Cycling in the rain, while a bit hairy has great rewards. Riding the bike path on the Bay Bridge approach from Oakland to Yerba Buena Island suspends one in time and space. Rushing past, the wind filling my ears, I swear that was a glimpse of the great void in the corner of my eye. Perhaps, because of the recent deaths of cherished artists Alan Rickman and David Bowie, and the impending departure of a loved one, time and the measurement of our impact here on earth has been much on my mind. Western Civilization has bequeathed paradoxes to ponder and motivate us: reverence for eternity and a fascination with yesterday and yonder. Measuring, measuring, measuring, always measuring; how will we be judged by our peers or by heaven? Ungrounded measuring can mean endless suffering.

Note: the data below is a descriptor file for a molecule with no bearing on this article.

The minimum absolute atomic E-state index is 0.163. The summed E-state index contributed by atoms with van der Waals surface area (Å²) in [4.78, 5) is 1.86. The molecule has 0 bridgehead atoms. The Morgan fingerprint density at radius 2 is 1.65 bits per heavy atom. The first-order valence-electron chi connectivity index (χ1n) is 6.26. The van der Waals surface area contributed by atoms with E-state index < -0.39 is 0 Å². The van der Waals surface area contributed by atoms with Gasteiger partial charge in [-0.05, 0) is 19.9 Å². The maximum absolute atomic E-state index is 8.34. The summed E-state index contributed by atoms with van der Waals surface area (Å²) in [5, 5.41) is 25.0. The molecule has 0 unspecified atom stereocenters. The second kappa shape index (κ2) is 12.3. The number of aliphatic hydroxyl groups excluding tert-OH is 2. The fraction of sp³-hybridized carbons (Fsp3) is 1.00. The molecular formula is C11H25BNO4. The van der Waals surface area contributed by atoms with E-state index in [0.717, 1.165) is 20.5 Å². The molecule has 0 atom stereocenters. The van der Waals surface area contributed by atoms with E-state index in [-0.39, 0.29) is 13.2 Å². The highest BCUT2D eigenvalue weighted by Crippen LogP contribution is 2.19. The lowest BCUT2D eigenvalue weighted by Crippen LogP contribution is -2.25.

Lewis Mumford compared these paradoxes in The Golden Day. Describing the Middle Ages, Mumford wrote “medieval culture lived in the dreams of eternity: within that dream the visible world of cities and castles and caravans was little more than a forestage on which the prologue was spoken.” Characterizing the Renaissance, Mumford wrote “the first hint of change came in the Thirteenth Century, with the ringing of the bells…..as soon as the mariner could calculate his position in time and space, the whole ocean was open to him…..time and space took possession of the European’s mind. Why dream of heaven or eternity?…..outside the tight little world of Here and Eternity, they were interested in Yonder and Yesterday…..”
Reaching the end of the bike path, I dismounted and looked at the southwest vista. Thanks to Descartes‘ Cartesian coordinates, my position in time and space could be plotted, but where was I? Late afternoon, hundreds of cars rushed by, racing time, creating a thunderous enveloping sound. The grey twilight descended. Mortality, ageing and death are inescapable. All is impermanence, but acknowledgement is the first step on the Middle Way.